Pretty much everyone ever can agree that anxiety sucks. As if being an anxious person weren't bad enough, though, a new study published in the journal Anxiety, Stress & Coping just added insult to injury: The study found that anxious people are more likely to feel bullied at work. It turns out that not only is there a direct relationship between feeling victimized and overactive nerves, but moreover, anxiety might actually make people more prone to being bullied. This, in turn, leads to more anxiety which, in turn, leads to more anxiety — and thus the vicious cycle continues.
The study, which was led by Alfredo Rodriguez-Munoz at the University of East Anglia, surveyed 348 workers in Spain about their overall anxiety at work; then, six months later, they were asked the same set of questions again to gauge how their feelings had or hadn't changed. Rodriguez-Munoz and his team found that those who reported feeling more anxious in their first interview showed an increase in how bullied they felt at work in their second interview; additionally, those who said they felt easily pushed around in the first interview reported an increase in anxiety in the second. This data is relatively unsurprising, but not just due to the cyclical nature of the whole thing making it impossible to break free from the endless loop of work-related anxiety. The conclusion is also consistent with what you would expect: Anxiety causes people to feel crappy. Yuck, right?
It feels like with every new treatment or suggestion for dealing with anxiety, there's a also new study showing what else can cause that anxiety in the first place. These five other studies prove anxiety can strike anywhere at any time, which totally sucks. But hey, it's not all bad; even though there isn't a "cure," there are hundreds of ways to cope and contain it, including things like changing your perspective on anxiety, meditating or doing yoga, having sex, taking anti-anxiety medication, and seeing a therapist.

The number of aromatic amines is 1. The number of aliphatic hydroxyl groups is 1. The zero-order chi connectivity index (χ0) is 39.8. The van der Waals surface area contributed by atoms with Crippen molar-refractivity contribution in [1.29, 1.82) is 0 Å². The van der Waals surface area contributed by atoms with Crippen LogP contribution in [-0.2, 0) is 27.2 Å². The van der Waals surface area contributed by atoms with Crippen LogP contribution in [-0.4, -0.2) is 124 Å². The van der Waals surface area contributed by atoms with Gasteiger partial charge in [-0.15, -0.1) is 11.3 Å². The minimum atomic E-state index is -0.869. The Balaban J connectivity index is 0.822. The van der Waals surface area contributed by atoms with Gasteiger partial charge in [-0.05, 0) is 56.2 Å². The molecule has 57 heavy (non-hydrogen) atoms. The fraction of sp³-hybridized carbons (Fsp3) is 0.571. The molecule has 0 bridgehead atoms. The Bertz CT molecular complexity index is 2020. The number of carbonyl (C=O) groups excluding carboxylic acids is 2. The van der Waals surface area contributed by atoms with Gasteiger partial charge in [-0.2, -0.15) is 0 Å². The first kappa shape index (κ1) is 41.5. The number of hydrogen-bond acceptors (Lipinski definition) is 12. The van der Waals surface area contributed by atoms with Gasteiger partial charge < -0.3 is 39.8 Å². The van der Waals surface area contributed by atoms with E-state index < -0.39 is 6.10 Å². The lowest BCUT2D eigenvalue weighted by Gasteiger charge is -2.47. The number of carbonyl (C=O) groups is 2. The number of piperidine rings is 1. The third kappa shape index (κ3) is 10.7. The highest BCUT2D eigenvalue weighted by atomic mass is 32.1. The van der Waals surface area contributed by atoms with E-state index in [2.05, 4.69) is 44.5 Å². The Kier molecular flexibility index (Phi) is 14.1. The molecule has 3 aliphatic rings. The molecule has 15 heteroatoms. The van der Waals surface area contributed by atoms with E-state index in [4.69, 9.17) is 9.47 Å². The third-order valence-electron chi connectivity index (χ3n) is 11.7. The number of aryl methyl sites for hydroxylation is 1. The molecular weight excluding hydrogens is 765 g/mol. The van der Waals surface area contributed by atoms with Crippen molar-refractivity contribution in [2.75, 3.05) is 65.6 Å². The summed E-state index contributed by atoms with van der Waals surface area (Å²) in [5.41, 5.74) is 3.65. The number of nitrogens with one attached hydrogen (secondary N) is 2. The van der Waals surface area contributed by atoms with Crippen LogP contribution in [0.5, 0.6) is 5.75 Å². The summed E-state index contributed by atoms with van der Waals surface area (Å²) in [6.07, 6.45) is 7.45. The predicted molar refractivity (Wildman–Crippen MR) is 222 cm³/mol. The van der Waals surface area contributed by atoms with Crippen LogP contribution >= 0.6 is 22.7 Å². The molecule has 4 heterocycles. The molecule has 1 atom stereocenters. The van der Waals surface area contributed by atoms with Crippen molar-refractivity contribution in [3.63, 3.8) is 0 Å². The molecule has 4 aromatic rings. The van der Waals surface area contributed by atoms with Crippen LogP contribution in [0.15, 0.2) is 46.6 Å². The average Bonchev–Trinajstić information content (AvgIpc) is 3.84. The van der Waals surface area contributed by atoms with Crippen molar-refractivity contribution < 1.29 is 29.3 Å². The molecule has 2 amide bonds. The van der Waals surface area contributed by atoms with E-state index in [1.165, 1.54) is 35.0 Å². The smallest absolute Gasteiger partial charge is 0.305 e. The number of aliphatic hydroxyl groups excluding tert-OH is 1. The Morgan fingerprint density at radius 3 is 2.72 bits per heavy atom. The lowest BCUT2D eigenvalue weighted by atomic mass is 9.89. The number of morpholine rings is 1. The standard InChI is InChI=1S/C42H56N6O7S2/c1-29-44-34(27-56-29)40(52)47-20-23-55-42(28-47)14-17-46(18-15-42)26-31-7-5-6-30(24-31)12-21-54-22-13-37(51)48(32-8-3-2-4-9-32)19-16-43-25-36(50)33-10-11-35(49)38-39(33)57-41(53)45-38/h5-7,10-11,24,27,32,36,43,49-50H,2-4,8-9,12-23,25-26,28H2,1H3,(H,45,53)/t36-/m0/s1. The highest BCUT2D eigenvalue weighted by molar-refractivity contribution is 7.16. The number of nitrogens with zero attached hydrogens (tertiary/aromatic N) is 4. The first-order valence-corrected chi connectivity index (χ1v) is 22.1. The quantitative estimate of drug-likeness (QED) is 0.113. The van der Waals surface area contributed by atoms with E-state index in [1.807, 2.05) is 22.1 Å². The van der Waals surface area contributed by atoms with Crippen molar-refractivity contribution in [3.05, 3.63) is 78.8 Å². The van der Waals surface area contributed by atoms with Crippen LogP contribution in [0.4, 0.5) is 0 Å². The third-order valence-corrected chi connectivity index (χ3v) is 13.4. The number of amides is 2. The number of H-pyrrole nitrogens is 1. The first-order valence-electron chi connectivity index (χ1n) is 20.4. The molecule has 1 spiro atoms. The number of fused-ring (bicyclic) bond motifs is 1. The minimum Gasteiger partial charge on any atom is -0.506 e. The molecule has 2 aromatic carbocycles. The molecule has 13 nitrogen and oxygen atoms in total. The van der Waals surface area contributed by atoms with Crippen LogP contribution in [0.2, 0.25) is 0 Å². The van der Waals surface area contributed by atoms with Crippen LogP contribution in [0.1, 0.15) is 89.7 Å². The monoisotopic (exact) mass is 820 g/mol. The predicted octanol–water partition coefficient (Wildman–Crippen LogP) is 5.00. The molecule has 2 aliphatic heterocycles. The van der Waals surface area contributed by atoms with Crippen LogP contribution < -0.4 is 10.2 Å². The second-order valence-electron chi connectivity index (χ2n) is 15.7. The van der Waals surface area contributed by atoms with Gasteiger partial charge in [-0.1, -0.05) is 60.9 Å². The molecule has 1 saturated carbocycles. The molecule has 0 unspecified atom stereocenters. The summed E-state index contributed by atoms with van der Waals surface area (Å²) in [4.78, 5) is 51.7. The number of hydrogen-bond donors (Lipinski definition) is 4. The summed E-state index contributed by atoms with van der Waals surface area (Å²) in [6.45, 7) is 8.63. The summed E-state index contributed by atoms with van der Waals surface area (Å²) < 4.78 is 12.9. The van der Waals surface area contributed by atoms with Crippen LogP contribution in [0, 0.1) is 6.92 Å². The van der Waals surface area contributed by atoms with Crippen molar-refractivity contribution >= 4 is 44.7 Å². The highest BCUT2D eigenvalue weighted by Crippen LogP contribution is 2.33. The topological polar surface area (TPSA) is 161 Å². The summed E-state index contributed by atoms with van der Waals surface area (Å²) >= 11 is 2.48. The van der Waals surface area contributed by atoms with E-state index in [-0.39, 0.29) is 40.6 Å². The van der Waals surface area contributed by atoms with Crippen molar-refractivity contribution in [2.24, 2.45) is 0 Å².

Just be on the lookout for these triggers, as well!
1. Anxiety medication can cause Alzheimer's, which will then give you more anxiety.
In research done in Canada, scientists found that in the five years following initial prescription of an anxiety medication, the risk in participants for Alzheimer's increased — especially if you take the medication in high doses.
2. People with chronic pain often experience anxiety about it and people with anxiety often experience chronic pain.
Yet another horrible feedback loop was shown by neuroscientist David Linden, author of Touch: The Science of the Hand, Heart, and Mind. Linden noted that anxiety and pain are linked in a way that makes it seem like if you have one, you'll surely have the other — and if you have both it's impossible to escape.
3. Being away from your phone can give you anxiety.
Apparently your cognitive performance and "sense of extended self" can decrease drastically when you're away from your phone. It seems we're all psychologically addicted to our phones, and the absence from them can cause severe and substantial anxiety and distress.
4. Even sitting can cause anxiety. That's right, sitting.
Researchers found that people who sit for more than six hours a day (i.e. most people who work office jobs) are more likely to have moderate symptoms of anxiety or depression. NOWHERE IS SAFE.
5. Anxiety apparently makes you more prone to cheating during games.
A study done at Northwestern University found that anxiety can lead to self-interested unethical behavior, making anxious people more prone to cheating.
In spite of all this, though, let's end on a positive note: A lot of things can make you anxious, and anxiousness can make you do a lot of things — but it's important to always take research studies with a grain of salt. Not everyone adheres to broad generalizations; while there are a million theories about anxiety and stress, only you can know what triggers yours and what makes it better. All you need to do is be proactive about it: Strategize, get help, whatever. It's going to be OK. I promise.
Images: Fotolia; Giphy (5)